At Nativity of the Mother of God Ukrainian Catholic Church in Springfield, parishioners are anxious about the homeland of their faith.
Members of the Oregon parish send gift packages to an orphanage and other needy groups in Ukraine, a nation nagged by economic stagnation and now embroiled in a volatile territorial dispute with its massive neighbor, Russia.
"We are praying daily for the Ukrainian people in their struggle for a just government and a decent standard of living," says Father Richard Janowicz, longtime pastor of Nativity.
Archbishop Sviatoslav Shevchuk, major archbishop of the Ukraine's Catholic Church, has said Ukrainians must stand up to what he sees as Russian military incursion into Crimea so that a sovereign, free Ukraine will endure.
"We are very proud of our Patriarch Sviatoslav and all the clergy there who are standing alongside and supporting the lawful requests of the millions of Catholic faithful in Ukraine, together with the clergy and people of the Orthodox and Evangelical Churches," says Father Janowicz. "May the Lord bring bring them to peace and justice."
A Ukrainian Catholic priest in Crimea says church members are alarmed and frightened by the Russian military occupation and fear their communities might be outlawed again if Russian rule becomes permanent.
"No one knows what will happen," says Father Mykhailo Milchakovskyi, a pastor in Kerch. "Many people are trying to sell their homes and move to other parts of Ukraine."
The Ukrainian Catholic Church has no legal status in Russia. Ukrainian Catholics traditionally make up about 10 percent of Crimean peninsula's 2 million inhabitants.
"Many have already stopped coming to church, after being branded nationalists and fascists by local provocateurs," Father Milchakovskyi says.
Under Soviet rule, from 1946 to 1989, the Eastern-rite Ukrainian Catholic Church was outlawed. The strongest members lived their faith clandestinely, while others attended an Orthodox church or no church at all. The government confiscated all church property, giving some buildings to the Orthodox and putting other buildings to secular uses.
Recent news reports say unarmed groups of volunteers, with support from local authorities, were attempting to protect Crimean churches, mosques and cemeteries from looting and vandalism ahead of the referendum.
As the Soviet Union was crumbling in the 1990s, Olga Shurko came to Oregon from Ukraine at 9 with her parents and brother, sponsored by Nativity Parish. Baptized covertly away from the eyes of Soviet officials, she now attends St. Irene Byzantine Catholic Church in North Portland.
Her grandparents and many relatives still reside in Lviv, a center of Ukrainian culture in the nation's west and one hub of the Orange Revolution, a peaceful democratic movement in 2004-'05.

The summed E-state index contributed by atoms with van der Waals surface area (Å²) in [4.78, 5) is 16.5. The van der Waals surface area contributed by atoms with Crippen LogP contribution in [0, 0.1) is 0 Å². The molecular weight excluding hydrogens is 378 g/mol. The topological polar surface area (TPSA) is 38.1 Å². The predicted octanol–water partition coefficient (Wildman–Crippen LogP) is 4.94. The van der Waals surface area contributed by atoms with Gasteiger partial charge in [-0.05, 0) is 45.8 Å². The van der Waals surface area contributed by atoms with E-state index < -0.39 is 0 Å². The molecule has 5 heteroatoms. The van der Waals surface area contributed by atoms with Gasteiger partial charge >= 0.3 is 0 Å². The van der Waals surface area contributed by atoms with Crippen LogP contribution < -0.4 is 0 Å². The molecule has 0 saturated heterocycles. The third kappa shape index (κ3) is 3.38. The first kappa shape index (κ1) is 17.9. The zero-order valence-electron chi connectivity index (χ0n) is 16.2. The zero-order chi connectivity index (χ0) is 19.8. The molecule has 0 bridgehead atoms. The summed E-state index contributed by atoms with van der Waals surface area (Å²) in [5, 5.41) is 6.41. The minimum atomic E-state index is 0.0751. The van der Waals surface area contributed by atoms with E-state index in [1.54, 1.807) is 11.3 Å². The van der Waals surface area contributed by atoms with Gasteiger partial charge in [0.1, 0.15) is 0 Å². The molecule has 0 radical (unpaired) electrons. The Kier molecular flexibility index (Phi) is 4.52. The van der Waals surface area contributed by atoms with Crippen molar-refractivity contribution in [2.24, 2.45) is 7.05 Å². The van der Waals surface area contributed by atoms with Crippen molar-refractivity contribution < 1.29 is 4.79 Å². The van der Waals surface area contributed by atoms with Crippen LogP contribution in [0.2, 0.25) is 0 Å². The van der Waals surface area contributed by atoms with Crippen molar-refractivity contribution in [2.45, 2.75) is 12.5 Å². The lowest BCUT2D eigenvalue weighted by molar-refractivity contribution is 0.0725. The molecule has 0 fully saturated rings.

Shurko is troubled by what she sees as an onslaught of Russian propaganda as troops and then a secession vote threaten to wrest the Crimea region from Ukraine and bring it to Russia.
"I hope the world's not buying it," she says.
When Ukraine's President Viktor Yanukovych began to make what seemed to be shady deals with Russia, Shurko and many Ukrainians laughed it off as a flashback of the old corruption. But as the magnitude of Yanukovych's wealth became known on the streets, poverty-striken Ukrainians were angered.
"They were working hard but saw no future for themselves," Shurko says. She recalls her Ukrainian cousins, who obtained college degrees and speak multiple languages, but who are unable to find jobs.
"It's a lot of bribery and who you know," she says.
Shurko is outraged that Yanukovych and his Russian allies characterize the uprisings as the work of terrorists.
"It's a complete joke," she says. "You look at pictures — terrorists? These are old grandmas stacking food."
Shurko's mother phones relatives in Ukraine daily and so far all are safe.
The whole family is grateful that U.S. officials and others have acknowledged that Ukraine is a sovereign nation that is being wronged. But no one wants war. Praying that both sides remain patient, Shurko favors the international sanctions against Russia that are under way.
"People in Lviv don't want to be Europe or Russia," she says. "They are their own country."
Russia's move on Crimea brings back bad memories for Sigitas Babusis, a member of St. James Parish in McMinnville. A retired pediatrician, he was a boy in Lithuania in 1940 when Soviet troops under Josef Stalin invaded his country. He saw many villagers carted off to work in Siberia. Even those who stayed saw life change radically, losing national sovereignty and living like slaves. He recalls attending Mass hidden in basements in a nation that was 95 percent Catholic.
"I feel for the Ukrainians," Babusis says. "They are going through hard times. It is living in fear. They feel they can be occupied in the blink of an eye and no one will help them."
— Catholic News Service contributed to this report